In late 2003, Doug was hired by the Dept. of Marine & Wildlife Resources in the territorial government of American Samoa. Doug was a coral reef monitoring ecologist, designing the benthic portion of the American Samoa monitoring program. Doug did that monitoring for 9 years, producing reports of about 100 pages of the results each year. In addition, he took pictures of coral species and many other benthic organisms and collected samples. He has written a guide in pdf form to identification of organisms in American Samoa for coral reef monitoring. This guide includes sections on how to recognize bleaching, predation, and coral disease. The guide includes as many or more coral diseases than are currently known for the entire world. He’s also written a pdf identification to the genera of hard corals in American Samoa, and a pdf identification for 156 coral species. In the near future he hopes to expand this guide to 200 or perhaps even 250 species. He has also begun writing a taxonomic monograph on the corals of American Samoa, based on the samples of coral species which he collected. During his 10 years in American Samoa, he has also participated in rapid surveys in places such as New Caledonia, the Andaman Islands, Madagascar, Rodrigues (Mauritius), and most recently Nauru and then Tonga. In every survey, coral species that had not previously been reported at that location were found, sometimes as many as 70 species. Doug can identify as many as about 450 species of corals around the world. The data Doug gathers will be comparable to the data he has collected around the world at over 800 dive sites.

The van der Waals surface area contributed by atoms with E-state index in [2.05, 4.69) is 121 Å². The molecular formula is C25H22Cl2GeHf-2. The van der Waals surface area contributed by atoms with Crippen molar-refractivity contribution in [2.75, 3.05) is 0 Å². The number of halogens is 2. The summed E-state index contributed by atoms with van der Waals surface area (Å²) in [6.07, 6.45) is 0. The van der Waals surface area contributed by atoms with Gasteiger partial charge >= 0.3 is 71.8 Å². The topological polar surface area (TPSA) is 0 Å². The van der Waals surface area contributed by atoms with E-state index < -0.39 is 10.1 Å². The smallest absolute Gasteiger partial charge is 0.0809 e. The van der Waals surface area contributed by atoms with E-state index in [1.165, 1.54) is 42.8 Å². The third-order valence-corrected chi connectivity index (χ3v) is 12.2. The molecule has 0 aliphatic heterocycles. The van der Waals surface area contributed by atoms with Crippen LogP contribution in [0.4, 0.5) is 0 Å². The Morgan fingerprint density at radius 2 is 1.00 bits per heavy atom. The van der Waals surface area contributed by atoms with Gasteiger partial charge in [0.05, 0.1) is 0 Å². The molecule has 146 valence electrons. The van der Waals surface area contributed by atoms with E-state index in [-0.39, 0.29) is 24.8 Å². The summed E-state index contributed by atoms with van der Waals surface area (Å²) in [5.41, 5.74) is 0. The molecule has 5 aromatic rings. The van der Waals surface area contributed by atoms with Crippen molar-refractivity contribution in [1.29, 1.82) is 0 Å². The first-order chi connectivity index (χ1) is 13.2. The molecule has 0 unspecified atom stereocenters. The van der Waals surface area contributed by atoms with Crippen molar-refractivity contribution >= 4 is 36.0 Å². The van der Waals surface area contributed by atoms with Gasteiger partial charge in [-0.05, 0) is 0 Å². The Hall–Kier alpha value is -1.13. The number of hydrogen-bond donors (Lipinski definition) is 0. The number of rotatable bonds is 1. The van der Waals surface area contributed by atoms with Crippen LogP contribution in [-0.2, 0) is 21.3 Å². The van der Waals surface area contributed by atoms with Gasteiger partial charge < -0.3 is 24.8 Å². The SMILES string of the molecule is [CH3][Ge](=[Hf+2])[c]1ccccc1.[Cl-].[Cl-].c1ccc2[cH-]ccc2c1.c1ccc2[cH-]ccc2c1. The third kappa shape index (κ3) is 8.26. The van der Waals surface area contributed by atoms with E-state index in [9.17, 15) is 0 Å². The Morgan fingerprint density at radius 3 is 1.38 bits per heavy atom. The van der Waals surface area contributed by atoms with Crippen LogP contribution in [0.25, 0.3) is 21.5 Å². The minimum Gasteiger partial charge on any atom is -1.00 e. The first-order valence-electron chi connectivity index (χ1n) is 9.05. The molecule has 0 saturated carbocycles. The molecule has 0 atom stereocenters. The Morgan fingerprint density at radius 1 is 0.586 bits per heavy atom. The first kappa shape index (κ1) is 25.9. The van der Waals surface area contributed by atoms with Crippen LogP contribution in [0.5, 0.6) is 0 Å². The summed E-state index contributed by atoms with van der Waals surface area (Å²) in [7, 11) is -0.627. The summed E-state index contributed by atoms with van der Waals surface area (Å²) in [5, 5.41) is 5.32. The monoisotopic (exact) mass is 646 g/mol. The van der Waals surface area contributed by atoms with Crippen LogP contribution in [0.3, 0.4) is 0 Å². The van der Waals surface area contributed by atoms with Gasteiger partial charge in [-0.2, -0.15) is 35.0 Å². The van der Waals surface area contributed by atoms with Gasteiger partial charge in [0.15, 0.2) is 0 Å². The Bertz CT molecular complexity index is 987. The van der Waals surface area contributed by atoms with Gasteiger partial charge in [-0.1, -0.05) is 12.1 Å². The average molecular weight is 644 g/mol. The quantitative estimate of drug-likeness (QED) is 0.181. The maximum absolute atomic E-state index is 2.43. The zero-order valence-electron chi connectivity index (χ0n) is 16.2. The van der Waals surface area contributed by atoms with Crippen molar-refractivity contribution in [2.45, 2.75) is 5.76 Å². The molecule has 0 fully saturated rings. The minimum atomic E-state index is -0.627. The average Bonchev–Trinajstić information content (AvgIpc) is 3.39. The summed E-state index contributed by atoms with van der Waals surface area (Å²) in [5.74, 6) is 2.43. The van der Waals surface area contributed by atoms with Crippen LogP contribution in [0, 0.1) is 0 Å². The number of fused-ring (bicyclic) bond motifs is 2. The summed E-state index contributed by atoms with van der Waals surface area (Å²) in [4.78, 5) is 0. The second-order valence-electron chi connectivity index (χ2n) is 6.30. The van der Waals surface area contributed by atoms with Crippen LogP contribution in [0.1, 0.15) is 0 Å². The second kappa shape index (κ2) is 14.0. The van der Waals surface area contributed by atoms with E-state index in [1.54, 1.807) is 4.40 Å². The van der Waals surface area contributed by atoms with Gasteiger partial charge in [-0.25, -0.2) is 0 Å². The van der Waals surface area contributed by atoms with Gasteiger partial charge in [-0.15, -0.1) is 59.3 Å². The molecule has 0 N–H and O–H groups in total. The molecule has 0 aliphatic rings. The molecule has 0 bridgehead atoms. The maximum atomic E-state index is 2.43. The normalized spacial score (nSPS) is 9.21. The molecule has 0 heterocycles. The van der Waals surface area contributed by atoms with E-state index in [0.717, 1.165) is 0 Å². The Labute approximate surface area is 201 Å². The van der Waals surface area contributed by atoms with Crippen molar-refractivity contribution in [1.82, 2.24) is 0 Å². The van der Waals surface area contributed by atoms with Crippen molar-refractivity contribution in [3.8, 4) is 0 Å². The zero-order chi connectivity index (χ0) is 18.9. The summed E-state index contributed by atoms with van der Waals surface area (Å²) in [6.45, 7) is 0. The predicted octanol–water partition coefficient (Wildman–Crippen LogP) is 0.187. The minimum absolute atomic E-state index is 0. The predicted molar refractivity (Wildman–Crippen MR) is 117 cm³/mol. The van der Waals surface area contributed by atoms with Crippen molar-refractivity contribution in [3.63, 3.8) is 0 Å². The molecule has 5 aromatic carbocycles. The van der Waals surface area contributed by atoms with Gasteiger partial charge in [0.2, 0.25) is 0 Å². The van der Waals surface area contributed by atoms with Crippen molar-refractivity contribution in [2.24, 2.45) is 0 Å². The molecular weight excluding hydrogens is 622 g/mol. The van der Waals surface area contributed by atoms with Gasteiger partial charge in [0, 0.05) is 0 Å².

Doug has also published the most extensive review of coral reef fisheries, and papers on other coral reef subjects. He is a frequent contributor to the “coral-list” discussion online, subscribed to by over 7000 people who work on coral reefs around the world.
Doug hopes to survey, record, and photograph coral species and coral diseases in Chagos and will be keeping us all involved through his blog. Hopefully he will be able to find or identify some species which have not been found there before, as well as coral diseases not reported from there as well. It will be interesting and important to gather data on the diversity and prevalence of coral diseases in this archipelago that has low levels of human impacts. The low level of human impacts suggests that it may have low levels of disease. Doug will be working with Dr. Courtney Couch as a team, recording coral disease and its prevalence. It is important to both get baselines for the number of coral species and coral cover, but also for coral disease diversity and prevalence. We know far too little about what reefs are like where there has been little human disturbance. Reefs that have had little or no human impact are our best way to measure how much we have lost on most of the world’s coral reefs. In addition, coral reefs face a very threatening future, when climate change is sure to cause a great deal of coral mortality. We must gather the data to know what natural reefs are like, before they are damaged, so we know how much they change in the future.